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AAPS 2007 Annual Meeting, May 19 - 22, 2007, The Coeur d'Alene Resort, Coeur d'Alene, Idaho.
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Primary Sternal Closure with Titanium Plate Fixation - Plastic Surgery Effecting a Paradigm Shift
DAVID H. SONG, MD, Valluvan Jeevanandam, MD, Jai Raman, M.D.,F.R.A.C.S,Ph.D.
UNIVERSITY OF CHICAGO, CHICAGO, IL, USA.

Purpose: Sternal instability has been linked to increased rates of post-operative mediastinitis, which poses an especially significant threat to high-risk patients. Clinical and biomechanical studies have shown the superiority of rigid plate fixation over wire circlage in healing of sternotomies and reducing post-operative complications. Cardiac surgeons, however, have traditionally been trained to close sterna via wire circlage and have been reluctant to change to newer, more effective techniques of rigid osteosynthesis. Collaborative efforts between Plastic and Cardiac Surgeons have effectively caused a paradigm shift in the closure techniques of high-risk patients at our institution. We present our 6 year experience representing both the largest experience to date and the foundation for the paradigm shift that is currently ongoing in cardiac surgery.
Methods: Between July, 2000 and October 2006, 750 high-risk patients underwent primary internal fixation of the sternum with the FDA approved SternaLock® system (W. Lorenz, Jacksonville FL). High-risk was defined as patients with 3 or more of established risk factors in the literature:

Pre-operative Risk Factors Intra-operative risk factors
Diabetes mellitusOff mid-line sternotomies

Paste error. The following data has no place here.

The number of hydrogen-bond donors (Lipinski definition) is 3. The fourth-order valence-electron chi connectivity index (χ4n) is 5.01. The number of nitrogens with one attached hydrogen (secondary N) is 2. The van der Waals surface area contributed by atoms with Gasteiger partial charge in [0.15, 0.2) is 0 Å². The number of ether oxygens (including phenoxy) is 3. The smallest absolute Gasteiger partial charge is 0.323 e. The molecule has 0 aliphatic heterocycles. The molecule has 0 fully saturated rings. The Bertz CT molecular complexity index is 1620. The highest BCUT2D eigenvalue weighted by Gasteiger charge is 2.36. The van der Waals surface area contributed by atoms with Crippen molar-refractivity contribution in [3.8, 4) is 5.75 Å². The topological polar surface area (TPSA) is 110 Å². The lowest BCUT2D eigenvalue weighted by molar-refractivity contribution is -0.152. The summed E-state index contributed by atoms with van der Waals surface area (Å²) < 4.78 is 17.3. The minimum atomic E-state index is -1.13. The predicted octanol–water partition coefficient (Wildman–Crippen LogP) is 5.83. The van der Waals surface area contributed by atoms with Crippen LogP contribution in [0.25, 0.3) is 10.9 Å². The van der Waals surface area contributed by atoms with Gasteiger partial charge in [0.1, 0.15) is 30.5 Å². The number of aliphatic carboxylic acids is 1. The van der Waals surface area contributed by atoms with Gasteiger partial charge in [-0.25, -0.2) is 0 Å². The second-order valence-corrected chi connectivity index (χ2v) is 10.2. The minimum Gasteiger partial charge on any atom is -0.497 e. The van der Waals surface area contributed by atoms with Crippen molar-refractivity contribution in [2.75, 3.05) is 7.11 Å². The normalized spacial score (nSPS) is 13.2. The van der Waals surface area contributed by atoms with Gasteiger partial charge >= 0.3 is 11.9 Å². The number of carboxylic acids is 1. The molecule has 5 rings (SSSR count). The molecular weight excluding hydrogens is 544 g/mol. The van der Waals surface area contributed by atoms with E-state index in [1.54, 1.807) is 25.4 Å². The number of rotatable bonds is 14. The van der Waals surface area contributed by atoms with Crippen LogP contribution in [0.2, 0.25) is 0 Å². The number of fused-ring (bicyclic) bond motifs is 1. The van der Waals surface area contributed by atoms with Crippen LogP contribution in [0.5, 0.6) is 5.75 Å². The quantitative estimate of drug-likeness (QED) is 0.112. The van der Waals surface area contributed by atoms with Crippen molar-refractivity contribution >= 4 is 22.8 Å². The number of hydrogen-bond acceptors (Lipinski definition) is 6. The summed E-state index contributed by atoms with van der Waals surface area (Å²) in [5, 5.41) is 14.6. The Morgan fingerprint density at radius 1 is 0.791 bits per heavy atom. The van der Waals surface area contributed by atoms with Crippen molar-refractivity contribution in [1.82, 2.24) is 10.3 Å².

COPDOsteoporosis
Renal FailureLong cardio-pulmonary bypass runs (>2 hours)
Obesity (BMI >30)Transverse sternal fractures
Chronic Steroid Use
Concurrent infection
Immuno-suppression
Redo Sternotomy

Results: Demographic data are: mean age 71 (47 - 89), 488 male (65%), 262 female (35%). Most common risk factor was Redo Sternotomy (40%). Successful sternal closure was defined by physical exam devoid of instability, pain, wound healing complications and radiographs showing unchanged location of hardware for a minimum of 12 weeks. Failure of ORIF was seen in 18 patients (2.4%), 4 of the 18 developed mediastinitis (0.5%). No deaths were directly related to the rigid fixation technique.
Conclusions: The benefits of rigid plate osteosynthesis have caused paradigm shifts away from wire fixation for all surgical specialties. Cardiac surgeons are the only surgeons who continue to fix bone with wire-circlage. Ironically, cardiac surgeons perform the most common osteotomy (sternotomy) worldwide yet as a group, have not adopted the state-of-the art techniques of osteosynthesis. Based on our early success in a high-risk population with a historically high rate of complications, cardiac surgeons have now embraced the concept of rigid plate fixation. This report highlights the fact that rigid plate fixation can dramatically reduce sternal wound infection in high-risk patients. While it may not eliminate sternal dehiscence completely, it can provide a way to ensure secure closure in a variety of patients that are at increased risk of wound infections and poor healing and thus has been the basis for an ongoing paradigm shift in cardiac surgery.
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